Someone is *Wrong* On The Internet
This is a blog post about blog post comments. Not just comments on Linux Journal, but blog post comments in general, especially about blogs that support 'Anonymouse' contributions.
I've been a Linux geek for a long time. We won't discuss how long, but Get Off Of My Lawn!
When I worked at Los Alamos National Laboratory (for a long time, but again, we won't go into that) we had an internal mailing list named NMUG, for Network Manager's User Group. Fully two thirds of the list members were Linux geeks, gurus, HPC whizes, kernel developers, admins, etc. The others came from, you know, the Windows world. We had some wonderful flame wars! Just yesterday I received a message via Facebook from one of my ex-LANL colleagues who still works there saying, and I quote:
Today on NMUG it was lamented that it's impossible to have a proper flame war without you.
I've also run high-volume, high-visibility, highly contentious blogs in the past. See LANL, The Real Story as an example.
All of this is a long-winded way of saying that I am quite familiar with the spittle-laden delivery style that some of our more passionate Linux Journal comment providers use when trying to make their point on whatever issue has them all worked up. The authority on this style of internet information exchange, IMO, is Xkcd.
Now please don't misunderstand, I am not attempting to discourage this style of flaming delivery -- quite the opposite. It is often most entertaining. In fact, let me share with you one of my favorite "throw some gasoline on the fire" flaming techniques. Reply to a flame by making a spelling or grammar correction in the offending comment. Works like a charm!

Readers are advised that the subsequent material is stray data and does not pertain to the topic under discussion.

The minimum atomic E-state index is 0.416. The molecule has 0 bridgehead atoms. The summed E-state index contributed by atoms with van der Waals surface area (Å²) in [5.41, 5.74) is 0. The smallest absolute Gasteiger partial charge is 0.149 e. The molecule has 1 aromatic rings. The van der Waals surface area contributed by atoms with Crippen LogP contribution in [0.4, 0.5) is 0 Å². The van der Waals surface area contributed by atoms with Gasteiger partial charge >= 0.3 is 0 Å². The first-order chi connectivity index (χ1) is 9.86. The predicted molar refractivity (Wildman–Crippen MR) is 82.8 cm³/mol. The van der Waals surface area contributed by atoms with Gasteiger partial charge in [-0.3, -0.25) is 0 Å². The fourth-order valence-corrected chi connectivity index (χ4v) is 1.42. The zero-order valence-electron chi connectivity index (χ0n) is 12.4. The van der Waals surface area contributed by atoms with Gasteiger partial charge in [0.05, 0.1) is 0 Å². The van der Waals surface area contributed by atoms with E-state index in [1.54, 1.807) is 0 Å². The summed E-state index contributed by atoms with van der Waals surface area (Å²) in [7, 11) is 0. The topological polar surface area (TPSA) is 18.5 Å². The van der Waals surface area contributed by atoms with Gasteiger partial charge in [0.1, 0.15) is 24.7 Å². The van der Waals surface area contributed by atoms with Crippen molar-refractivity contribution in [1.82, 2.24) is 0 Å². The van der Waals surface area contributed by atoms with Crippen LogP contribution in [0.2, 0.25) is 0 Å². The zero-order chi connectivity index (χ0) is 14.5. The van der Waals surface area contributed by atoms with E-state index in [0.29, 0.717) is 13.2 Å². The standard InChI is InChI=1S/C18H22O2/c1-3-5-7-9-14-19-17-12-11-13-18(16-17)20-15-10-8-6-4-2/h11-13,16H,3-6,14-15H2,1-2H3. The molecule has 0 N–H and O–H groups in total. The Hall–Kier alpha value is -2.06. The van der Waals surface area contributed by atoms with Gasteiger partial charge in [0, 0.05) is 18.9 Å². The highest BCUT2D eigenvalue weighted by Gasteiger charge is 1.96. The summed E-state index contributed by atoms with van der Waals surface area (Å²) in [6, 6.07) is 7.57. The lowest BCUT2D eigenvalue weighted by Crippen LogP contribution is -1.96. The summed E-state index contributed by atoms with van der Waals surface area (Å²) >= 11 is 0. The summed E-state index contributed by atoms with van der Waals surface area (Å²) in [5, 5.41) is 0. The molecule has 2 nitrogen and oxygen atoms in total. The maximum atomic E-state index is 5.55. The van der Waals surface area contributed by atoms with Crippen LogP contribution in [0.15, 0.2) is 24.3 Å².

What prompted this thread, you might ask? Well, I was reading Michael Read's recent KDE4: It hurt, but did it work? article, and was tickled by the fervor of the anti/pro camps surrounding the great KDE vs. Gnome debate. Did the anti-KDE flamers win over any converts to whatever was being claimed as a superior desktop environment? I doubt it. Did it make for entertaining reading? I think so.
So, how about if we start a new discussion on the button placement in Ubuntu Lucid 10.04? No? How about the new default color scheme then?
Special Reports: DevOps
Have projects in development that need help? Have a great development operation in place that can ALWAYS be better? Regardless of where you are in your DevOps process, Linux Journal can help!
With deep focus on Collaborative Development, Continuous Testing and Release & Deployment, we offer here the DEFINITIVE DevOps for Dummies, a mobile Application Development Primer, advice & help from the experts, plus a host of other books, videos, podcasts and more. All free with a quick, one-time registration. Start browsing now...
- Vigilante Malware
- Disney's Linux Light Bulbs (Not a "Luxo Jr." Reboot)
- Libreboot on an X60, Part I: the Setup
- Vagrant Simplified
- Dealing with Boundary Issues
- System Status as SMS Text Messages
- October 2015 Issue of Linux Journal: Raspberry Pi
- Bluetooth Hacks
- Non-Linux FOSS: Code Your Way To Victory!
- October 2015 Video Preview